Firefly went out yesterday evening to get Suboxone. She returned later than expected with three, but it was evident right away she returned with other drugs. She stayed up late hiding in the bathroom complaining about stomach issues, but I wasn't buying it.
"You've been in there for an hour and a half, don't try telling me you aren't smoking crack," I text her.
"I'm on the toilet," she replies.
"Yes, smoking crack. I told you not to go out. That would have solved all your problems."
I went to bed. There was no use arguing with her in the middle of the night. When I woke at 4:30 in the morning, she was not next to me. She was downstairs.
"What are you doing?" I ask.
"I'm sitting downstairs. I want to take a bath. They say baths help with digestion issues."
I went over to the spare bathroom and looked into her robe pockets while she was downstairs. The cigarette lighter in one pocket yesterday was missing, and the green cord she uses to tie off had returned.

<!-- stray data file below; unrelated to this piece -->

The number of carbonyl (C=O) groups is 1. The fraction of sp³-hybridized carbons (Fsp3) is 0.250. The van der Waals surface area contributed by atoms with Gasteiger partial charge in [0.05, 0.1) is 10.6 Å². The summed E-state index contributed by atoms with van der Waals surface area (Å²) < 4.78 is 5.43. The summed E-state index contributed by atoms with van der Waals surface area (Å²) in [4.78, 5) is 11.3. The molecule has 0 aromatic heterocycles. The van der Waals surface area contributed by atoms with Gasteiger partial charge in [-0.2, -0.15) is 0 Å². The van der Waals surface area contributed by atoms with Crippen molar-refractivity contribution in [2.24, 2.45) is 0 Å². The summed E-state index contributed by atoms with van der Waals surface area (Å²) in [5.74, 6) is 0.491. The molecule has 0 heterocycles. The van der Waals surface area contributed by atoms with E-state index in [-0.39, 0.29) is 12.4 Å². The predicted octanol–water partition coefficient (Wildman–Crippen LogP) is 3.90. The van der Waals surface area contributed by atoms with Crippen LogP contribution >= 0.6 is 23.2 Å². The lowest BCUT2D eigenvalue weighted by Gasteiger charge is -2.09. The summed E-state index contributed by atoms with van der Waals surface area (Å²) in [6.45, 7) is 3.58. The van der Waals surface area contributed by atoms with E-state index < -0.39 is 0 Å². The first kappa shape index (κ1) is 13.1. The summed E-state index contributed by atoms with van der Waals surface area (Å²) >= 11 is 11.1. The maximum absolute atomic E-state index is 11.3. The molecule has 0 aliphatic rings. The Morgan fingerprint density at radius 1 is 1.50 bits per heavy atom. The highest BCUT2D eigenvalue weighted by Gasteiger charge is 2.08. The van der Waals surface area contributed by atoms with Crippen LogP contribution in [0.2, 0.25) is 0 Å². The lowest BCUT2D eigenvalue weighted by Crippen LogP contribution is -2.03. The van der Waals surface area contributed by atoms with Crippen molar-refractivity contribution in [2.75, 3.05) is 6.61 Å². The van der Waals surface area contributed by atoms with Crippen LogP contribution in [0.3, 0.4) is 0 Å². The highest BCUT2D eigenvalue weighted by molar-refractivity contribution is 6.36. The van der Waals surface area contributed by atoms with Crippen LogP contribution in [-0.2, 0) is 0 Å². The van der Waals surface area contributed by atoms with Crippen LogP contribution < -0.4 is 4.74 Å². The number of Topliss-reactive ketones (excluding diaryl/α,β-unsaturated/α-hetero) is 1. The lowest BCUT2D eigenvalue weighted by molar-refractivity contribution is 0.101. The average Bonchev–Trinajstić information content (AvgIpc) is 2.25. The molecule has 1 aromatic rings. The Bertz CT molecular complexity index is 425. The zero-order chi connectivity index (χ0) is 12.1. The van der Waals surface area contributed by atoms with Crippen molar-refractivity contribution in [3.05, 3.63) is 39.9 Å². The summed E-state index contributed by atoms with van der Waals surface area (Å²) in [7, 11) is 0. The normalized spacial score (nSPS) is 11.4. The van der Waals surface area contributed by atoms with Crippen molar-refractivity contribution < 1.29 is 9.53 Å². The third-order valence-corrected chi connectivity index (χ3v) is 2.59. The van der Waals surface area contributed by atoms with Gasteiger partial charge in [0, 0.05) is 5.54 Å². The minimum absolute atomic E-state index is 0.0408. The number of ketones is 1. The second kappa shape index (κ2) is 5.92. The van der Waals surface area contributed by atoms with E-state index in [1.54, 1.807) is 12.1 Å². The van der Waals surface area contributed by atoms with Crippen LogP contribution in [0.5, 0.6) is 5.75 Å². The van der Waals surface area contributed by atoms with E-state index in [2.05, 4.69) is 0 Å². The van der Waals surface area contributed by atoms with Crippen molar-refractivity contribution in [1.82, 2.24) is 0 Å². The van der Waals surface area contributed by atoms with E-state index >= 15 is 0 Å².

I ask her, "the green cord is back; does that mean you are shooting up too?" There was no doubt she was smoking crack.
"Don't worry about it. I'll leave after I take a bath and hopefully go to the bathroom."
While I was exercising on my bike in the basement, she packed her things. Firefly descended the basement stairs wearing jeans, a black cami that exposed her midriff, and a beige thigh-length sweater. I was playing a game on my phone while pedaling. Her sudden presence startled me. She had done her make-up. She looked good but a little thin. Though, I know the long sleeves of her sweater were covering bruised arms and fresh needle marks.
Firefly asked me to help her load her belongings into her car, and I did. We said a quick good through the car window. "I hope you find what you need," told her.
She pulled out of the garage. I motioned for her to hand me the garage door opener on her visor. Firefly rolled down the window and handed me the small plastic opener. I squeezed her hand a few moments, then she was gone.
Later, strolling through the house, cleaning counters, and taking inventory of what she left behind, I found myself feeling as if I had failed too. The house feels quiet and empty now. It is just my perception of the surroundings, but it is a reflection of how I feel inside.